Generally, the fact that one spouse is the primary bread winner won’t support an unequal distribution in Florida.

Stiff Upper Lip

In another British case, a businesswoman who left behind her career in order to become a “stay at home mum” while her husband continued with his high-flying career has been awarded virtually all of the family fortune by a divorce judge.

Jane Morris, 52, had been criticized by her former husband for not bringing more money in after they split, having quit her career as a recruitment consultant to keep house for him and their three children for 20 years.

However, it emerged that she was awarded half a million pounds while husband, Peter Morris, the managing director of a software company with a seven-figure turnover, was left with just £66,000.

Details of the case came out as he launched a challenge in the court of appeal against the financial outcome of the divorce and a six-week prison sentence which is hanging over his head after it was imposed on a suspended basis for non-payment of alimony and support.

The court heard that the 51-year-old businessman “took credit” for the “high standard of living” the couple enjoyed in their £1.2m cottage in the Chiltern Hills.

However, the couple’s “extravagant” spending, both during their marriage and after their “bitterly contested” break-up in 2013, brought them “to the brink of financial disaster”, reducing multi-million-pound family assets to just £560,000.

Awarding 90% of the family assets to her, the judge had said that she “needs adequate maintenance” because sacrificing her career had left her with a “low earning capacity… in her middle fifties with rusty skills.”

Morris had hit out at his wife’s own expenditure and criticized her for not earning more, having re-entered the labor market since they separated. But she was ruled to be “a sensible woman” who was “probably in need of emotional and psychological comfort” during her own spending sprees.

The Guardian article is here.

 

Divorce and Business Property Division

When one of Zach Hendrix’s three business partners said he was getting divorced, sympathy turned into shock as everyone realized that a soon-to-be ex-wife could become a co-owner. Understanding the law around business and property division in a divorce is the first step to protecting yourself.

business property divisions

Open for Business

When a small business owner divorces, the company can become part of a property fight; the battle can end with owners losing all or part of their businesses. Or, they or the company may be forced to take on debt to prevent an ex from sharing ownership.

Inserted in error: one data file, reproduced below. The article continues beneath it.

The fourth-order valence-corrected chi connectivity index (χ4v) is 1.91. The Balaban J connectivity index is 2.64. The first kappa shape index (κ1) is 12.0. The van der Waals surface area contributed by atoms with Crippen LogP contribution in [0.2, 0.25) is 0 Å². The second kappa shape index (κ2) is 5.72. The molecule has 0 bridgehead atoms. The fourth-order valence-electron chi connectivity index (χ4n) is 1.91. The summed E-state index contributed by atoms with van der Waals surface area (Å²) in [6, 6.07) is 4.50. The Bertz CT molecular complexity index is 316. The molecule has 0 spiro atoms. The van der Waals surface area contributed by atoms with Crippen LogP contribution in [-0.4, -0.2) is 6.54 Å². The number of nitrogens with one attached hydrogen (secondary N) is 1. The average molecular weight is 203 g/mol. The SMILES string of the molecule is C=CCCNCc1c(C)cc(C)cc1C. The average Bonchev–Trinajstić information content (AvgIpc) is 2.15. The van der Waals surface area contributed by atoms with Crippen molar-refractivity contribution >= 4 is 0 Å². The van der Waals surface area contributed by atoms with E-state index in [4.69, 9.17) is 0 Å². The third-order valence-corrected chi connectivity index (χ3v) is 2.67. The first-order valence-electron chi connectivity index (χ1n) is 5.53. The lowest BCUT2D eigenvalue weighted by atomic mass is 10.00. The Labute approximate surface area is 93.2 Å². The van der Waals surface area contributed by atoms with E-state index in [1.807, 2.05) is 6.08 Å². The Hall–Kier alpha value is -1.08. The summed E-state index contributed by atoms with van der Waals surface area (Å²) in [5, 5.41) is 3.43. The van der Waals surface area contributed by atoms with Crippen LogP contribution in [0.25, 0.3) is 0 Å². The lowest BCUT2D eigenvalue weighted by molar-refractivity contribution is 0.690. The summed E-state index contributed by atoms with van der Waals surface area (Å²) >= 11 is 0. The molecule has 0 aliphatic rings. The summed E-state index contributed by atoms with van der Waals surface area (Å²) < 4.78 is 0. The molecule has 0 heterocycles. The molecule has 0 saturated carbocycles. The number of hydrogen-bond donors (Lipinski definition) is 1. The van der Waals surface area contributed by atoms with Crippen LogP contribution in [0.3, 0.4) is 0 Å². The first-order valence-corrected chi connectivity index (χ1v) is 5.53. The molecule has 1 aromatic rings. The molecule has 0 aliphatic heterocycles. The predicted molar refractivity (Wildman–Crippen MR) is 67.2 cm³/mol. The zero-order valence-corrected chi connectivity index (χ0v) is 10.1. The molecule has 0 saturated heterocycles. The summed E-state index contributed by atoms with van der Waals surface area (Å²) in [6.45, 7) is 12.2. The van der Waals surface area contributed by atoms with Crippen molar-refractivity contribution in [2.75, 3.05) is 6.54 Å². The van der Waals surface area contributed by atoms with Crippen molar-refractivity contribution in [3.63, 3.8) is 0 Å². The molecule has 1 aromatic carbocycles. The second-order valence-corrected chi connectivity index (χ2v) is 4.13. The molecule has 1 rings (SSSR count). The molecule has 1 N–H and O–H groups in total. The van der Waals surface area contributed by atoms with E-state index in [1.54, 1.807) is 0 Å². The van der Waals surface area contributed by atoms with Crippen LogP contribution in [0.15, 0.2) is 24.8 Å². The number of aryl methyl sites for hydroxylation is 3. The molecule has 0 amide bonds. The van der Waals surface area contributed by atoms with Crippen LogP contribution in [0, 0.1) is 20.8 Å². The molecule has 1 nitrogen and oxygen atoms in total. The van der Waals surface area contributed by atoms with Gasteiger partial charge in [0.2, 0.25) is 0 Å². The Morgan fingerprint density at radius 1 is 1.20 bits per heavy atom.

Even when ownership isn’t at stake, the rancor and uncertainty around a divorce can take a toll on a company — owners may be distracted and unable to focus on what the business needs.

Hendrix and two of his co-owners had to borrow a combined $250,000 to buy out their partner in 2017 after he announced his divorce plans. A startup, and not in a position to get that much credit, the three had to personally guarantee the loans. They were able to repay the debt in a year and a half out of their profits.

The divorce was a learning experience for the partners. When they started, they hadn’t written what’s known as a buy-sell agreement that creates a process and sets a price for buying out a partner.

Florida Business Property Division

I have written about property division recently. Florida is an equitable distribution state when it comes to dividing businesses in divorce.

In a proceeding for dissolution of marriage, in addition to all other remedies available to a court to do equity between the parties, a court must set apart to each spouse that spouse’s non-marital assets and liabilities.

There are several factors to know whether a business interest is marital. First, you will need to look at the date of marriage and the date the business interest was acquired.

Additionally, you should look to the source of funds used to start the business, and also if there were money and labor contributions to the business given by either spouse during the marriage. In distributing the marital assets and liabilities between the parties, the court must begin with the premise that the distribution should be equal, unless there is a justification for an unequal distribution.

Whenever an agreement cannot be made between the spouses, the court’s distribution of marital assets or marital liabilities must be supported by factual findings and be based on competent evidence.

Once you have determined whether an interest in a business is marital, how do you actually determine what that interest is worth?

There are three approaches to value a business interest: (1) the asset approach; (2) the income approach; and (3) the market approach.  Each approach has inherent strengths and weaknesses.